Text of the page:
On the free-exercise clause, O’Connor agreed with the conclusion of Employment Division v. Smith II, namely that drug laws could be used to prohibit the religious use of peyote. But she said in City of Boerne v. Flores that Smith had been wrongly decided.
O’Connor seemed to know her seeming inconsistencies were frustrating to people seeking clear lines and guidance. “The need for careful judgment and fine distinctions presents itself even in extreme cases,” O’Connor wrote in Rosenberger. “When bedrock principles collide, they test the limits of categorical obstinacy and expose the flaws and dangers of a Grand Unified Theory that may turn out to be neither grand nor unified.”
Barry Lynn, executive director of Americans United for Separation of Church and State, said after she announced her retirement, “O’Connor was a conservative, but she saw the complexity of church-state issues and tried to choose a course that respected the country’s religious diversity.”
O’Connor did not make as much of a mark on free-press or free-speech issues.
In Reno v. ACLU, which declared the Internet to be a communications medium protected by the First Amendment, O’Connor dissented in part, offering the novel view that Congress could create “adult zones” on the Internet, akin to a zoning district that allows adult-only businesses to exist.
But perhaps the biggest impact on the First Amendment caused by O’Connor’s departure could come in the area of campaign-finance regulation. O’Connor co-authored, along with Justice John Paul Stevens, the key parts of McConnell v. FEC, the 2003 ruling that upheld the Bipartisan Campaign Reform Act.
With O’Connor gone, says Rick Hasen of Loyola Law School in Los Angeles, the Court could continue its drift toward opposing limits on campaign contributions. Justice Clarence Thomas, joined by Justices Antonin Scalia and Anthony Kennedy and, to a lesser extent Chief Justice William Rehnquist, have been heading that way in other decisions. Hasen says that if President Bush replaces O’Connor with someone in the Scalia or Thomas mold, the nation could return to “a campaign finance regime where anyone — person, corporation or union — could give unlimited sums to candidates.” If that occurred, Hasen says, “the only campaign-finance laws that likely would remain constitutional would be disclosure laws.”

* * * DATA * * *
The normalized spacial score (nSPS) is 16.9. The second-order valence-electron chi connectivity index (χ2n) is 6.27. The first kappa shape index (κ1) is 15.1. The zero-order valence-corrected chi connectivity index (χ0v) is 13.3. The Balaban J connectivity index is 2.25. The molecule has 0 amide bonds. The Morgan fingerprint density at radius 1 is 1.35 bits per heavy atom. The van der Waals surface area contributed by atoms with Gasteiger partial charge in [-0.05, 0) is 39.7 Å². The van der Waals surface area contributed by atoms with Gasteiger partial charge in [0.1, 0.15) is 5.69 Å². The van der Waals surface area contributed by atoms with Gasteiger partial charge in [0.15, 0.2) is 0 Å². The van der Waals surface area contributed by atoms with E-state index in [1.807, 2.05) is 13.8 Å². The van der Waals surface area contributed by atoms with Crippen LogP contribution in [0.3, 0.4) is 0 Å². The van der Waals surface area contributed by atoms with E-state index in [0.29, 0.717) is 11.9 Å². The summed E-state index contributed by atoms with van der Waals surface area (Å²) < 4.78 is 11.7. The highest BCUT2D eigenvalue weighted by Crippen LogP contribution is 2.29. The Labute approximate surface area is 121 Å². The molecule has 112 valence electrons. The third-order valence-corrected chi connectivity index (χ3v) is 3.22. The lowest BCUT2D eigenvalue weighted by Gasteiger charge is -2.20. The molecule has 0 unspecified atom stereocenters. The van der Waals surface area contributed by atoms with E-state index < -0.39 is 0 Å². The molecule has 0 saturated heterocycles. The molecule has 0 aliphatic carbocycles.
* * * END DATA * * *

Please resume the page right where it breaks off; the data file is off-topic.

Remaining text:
Campaign reform is not as likely to come up during confirmation hearings on a successor to O’Connor as are issues relating to the separation of church and state. But O’Connor’s nuanced and difficult-to-predict principles on First Amendment issues showed how important a single justice’s position can be, how it can evolve, and how hard O’Connor worked to reach the right result in each case.
In her 2003 book The Majesty of the Law, O’Connor made it clear that she thought the job of interpreting the Bill of Rights, including the First Amendment, was meant by the framers to be an ever-changing work in progress.
“The Bill of Rights was drafted intentionally in broad, sweeping terms, allowing meaning to be developed in response to changing times and current problems,” O’Connor wrote. “In many ways, the Bill of Rights is like a novel by Faulkner or a painting by Monet: it does not change, but our understanding and perception of it may.”